The head of New Zealand’s central bank sets interest rates on his own…for now at least

I’m thinking of a number between zero and 10.
I’m thinking of a number between zero and 10.
Image: Getty Images/Hagen Hopkins
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One of the most powerful functions of a country’s central bank is its ability to set interest rates at which it lends money to a handful of qualified banks. Such monetary policy is a principal tool for steering a country’s economy, and central banks around the world rely on a committee to deliberate over and collectively decide on where to set interest rates. Except for New Zealand, that is.

Since 1989, when the country enacted the Reserve Bank Act, granting its central bank statutory independence, the appointed head of the Reserve Bank of New Zealand (RBNZ) has been tasked with the sole responsibility of setting interest rates for the country. While there does exist a committee of sorts—a group of senior bank officials who help advise the country’s central bank governor—its members do not vote, and instead make recommendations to the bank’s head in private. According to the central bank’s website, it’s “expressly not a decision-making committee.” Nothing the group and current central bank head Graeme Wheeler currently discusses is even available to the public.

As the Wall Street Journal notes, the initial thought behind granting New Zealand’s central bank governor sovereign power over the final decision is that it makes blame easily attributable; with only one decision-maker, policy gaffes are explicitly a single person’s fault. The counter argument, however—and the one favored by most every other country around the world—is that where a hand-picked committee tends toward moderation, a single person is more apt to act on extreme views and biases.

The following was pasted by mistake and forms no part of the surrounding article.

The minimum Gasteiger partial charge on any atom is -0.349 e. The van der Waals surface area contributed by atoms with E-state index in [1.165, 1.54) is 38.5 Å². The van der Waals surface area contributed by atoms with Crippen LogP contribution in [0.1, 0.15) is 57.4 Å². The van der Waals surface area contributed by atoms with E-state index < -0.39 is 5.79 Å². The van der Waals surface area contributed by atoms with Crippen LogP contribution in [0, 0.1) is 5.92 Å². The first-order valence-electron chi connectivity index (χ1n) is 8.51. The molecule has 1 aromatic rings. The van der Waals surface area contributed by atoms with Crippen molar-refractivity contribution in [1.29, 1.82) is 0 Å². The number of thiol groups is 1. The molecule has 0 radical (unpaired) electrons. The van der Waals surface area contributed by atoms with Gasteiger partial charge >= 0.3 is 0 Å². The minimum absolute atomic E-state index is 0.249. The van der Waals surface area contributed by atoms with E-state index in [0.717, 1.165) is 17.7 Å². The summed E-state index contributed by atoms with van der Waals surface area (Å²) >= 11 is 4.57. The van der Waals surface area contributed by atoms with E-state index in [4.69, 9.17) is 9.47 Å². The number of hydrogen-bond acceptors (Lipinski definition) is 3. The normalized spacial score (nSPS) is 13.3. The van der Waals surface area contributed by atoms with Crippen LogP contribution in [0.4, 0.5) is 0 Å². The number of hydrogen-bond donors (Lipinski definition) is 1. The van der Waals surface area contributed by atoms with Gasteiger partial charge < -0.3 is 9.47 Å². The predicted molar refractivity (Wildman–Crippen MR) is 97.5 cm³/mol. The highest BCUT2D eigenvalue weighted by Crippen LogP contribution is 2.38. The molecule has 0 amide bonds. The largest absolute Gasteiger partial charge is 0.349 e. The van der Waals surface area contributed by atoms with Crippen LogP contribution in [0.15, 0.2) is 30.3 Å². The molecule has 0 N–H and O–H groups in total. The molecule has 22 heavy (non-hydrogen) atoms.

In practice, New Zealand’s benchmark rate has followed a similar trajectory to Australia’s (which is decided by committee) since the early 2000s, despite hovering a few percentage points lower from late 2009 to late 2012.

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Wheeler, who was appointed last year, has left the benchmark rate untouched at 2.5%. Amid growth in the New Zealand economy, he recently alluded to the possibility of an interest rate hike.

Not everyone in New Zealand is thrilled about the way the country carries out its monetary policy, the Wall Street Journal reports. The government recommended an official review last year, and many lawmakers in New Zealand are pushing for the country to bring its central bank in line with the likes of the US and UK. Green Party co-leader Russel Norman has even drafted legislation that establishes a Reserve Bank Board, which would be responsible for setting the country’s benchmark rate.

No other member country of the Organization for Economic Cooperation and Development (OECD) gives full responsibility for choosing its benchmark rate to a single individual;. And an RBNZ study on central banks in 14 countries and the euro zone this year found no other example of a country that sets such policy without a committee, either.